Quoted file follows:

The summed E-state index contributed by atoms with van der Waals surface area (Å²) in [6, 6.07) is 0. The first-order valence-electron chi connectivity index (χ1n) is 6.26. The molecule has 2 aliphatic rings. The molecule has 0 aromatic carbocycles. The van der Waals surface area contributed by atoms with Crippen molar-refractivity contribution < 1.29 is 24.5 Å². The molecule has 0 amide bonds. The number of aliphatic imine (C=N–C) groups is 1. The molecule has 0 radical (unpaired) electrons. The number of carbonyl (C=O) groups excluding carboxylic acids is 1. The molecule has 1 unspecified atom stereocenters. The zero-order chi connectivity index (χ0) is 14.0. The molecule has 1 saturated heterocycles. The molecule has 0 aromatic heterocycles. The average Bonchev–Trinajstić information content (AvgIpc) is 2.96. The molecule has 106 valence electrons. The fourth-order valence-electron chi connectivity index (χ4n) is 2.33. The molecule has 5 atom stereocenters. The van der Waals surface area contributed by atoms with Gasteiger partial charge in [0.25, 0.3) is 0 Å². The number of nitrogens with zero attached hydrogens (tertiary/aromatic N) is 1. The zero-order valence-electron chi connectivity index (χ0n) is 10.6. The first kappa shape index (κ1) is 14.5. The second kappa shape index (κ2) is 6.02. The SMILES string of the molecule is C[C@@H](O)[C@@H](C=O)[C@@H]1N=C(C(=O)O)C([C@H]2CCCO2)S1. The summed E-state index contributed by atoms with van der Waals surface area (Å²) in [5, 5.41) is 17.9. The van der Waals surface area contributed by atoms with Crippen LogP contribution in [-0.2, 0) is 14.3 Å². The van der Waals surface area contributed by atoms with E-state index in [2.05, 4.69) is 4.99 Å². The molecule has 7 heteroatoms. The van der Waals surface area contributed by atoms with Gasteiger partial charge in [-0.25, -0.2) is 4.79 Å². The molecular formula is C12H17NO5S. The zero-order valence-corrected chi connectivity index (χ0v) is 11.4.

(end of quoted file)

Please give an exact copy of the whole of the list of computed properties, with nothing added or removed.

The summed E-state index contributed by atoms with van der Waals surface area (Å²) in [6, 6.07) is 0. The first-order valence-electron chi connectivity index (χ1n) is 6.26. The molecule has 2 aliphatic rings. The molecule has 0 aromatic carbocycles. The van der Waals surface area contributed by atoms with Crippen molar-refractivity contribution < 1.29 is 24.5 Å². The molecule has 0 amide bonds. The number of aliphatic imine (C=N–C) groups is 1. The molecule has 0 radical (unpaired) electrons. The number of carbonyl (C=O) groups excluding carboxylic acids is 1. The molecule has 1 unspecified atom stereocenters. The zero-order chi connectivity index (χ0) is 14.0. The molecule has 1 saturated heterocycles. The molecule has 0 aromatic heterocycles. The average Bonchev–Trinajstić information content (AvgIpc) is 2.96. The molecule has 106 valence electrons. The fourth-order valence-electron chi connectivity index (χ4n) is 2.33. The molecule has 5 atom stereocenters. The van der Waals surface area contributed by atoms with Gasteiger partial charge in [0.25, 0.3) is 0 Å². The number of nitrogens with zero attached hydrogens (tertiary/aromatic N) is 1. The zero-order valence-electron chi connectivity index (χ0n) is 10.6. The first kappa shape index (κ1) is 14.5. The second kappa shape index (κ2) is 6.02. The SMILES string of the molecule is C[C@@H](O)[C@@H](C=O)[C@@H]1N=C(C(=O)O)C([C@H]2CCCO2)S1. The summed E-state index contributed by atoms with van der Waals surface area (Å²) in [5, 5.41) is 17.9. The van der Waals surface area contributed by atoms with Crippen LogP contribution in [-0.2, 0) is 14.3 Å². The van der Waals surface area contributed by atoms with E-state index in [2.05, 4.69) is 4.99 Å². The molecule has 7 heteroatoms. The van der Waals surface area contributed by atoms with Gasteiger partial charge in [-0.25, -0.2) is 4.79 Å². The molecular formula is C12H17NO5S. The zero-order valence-corrected chi connectivity index (χ0v) is 11.4.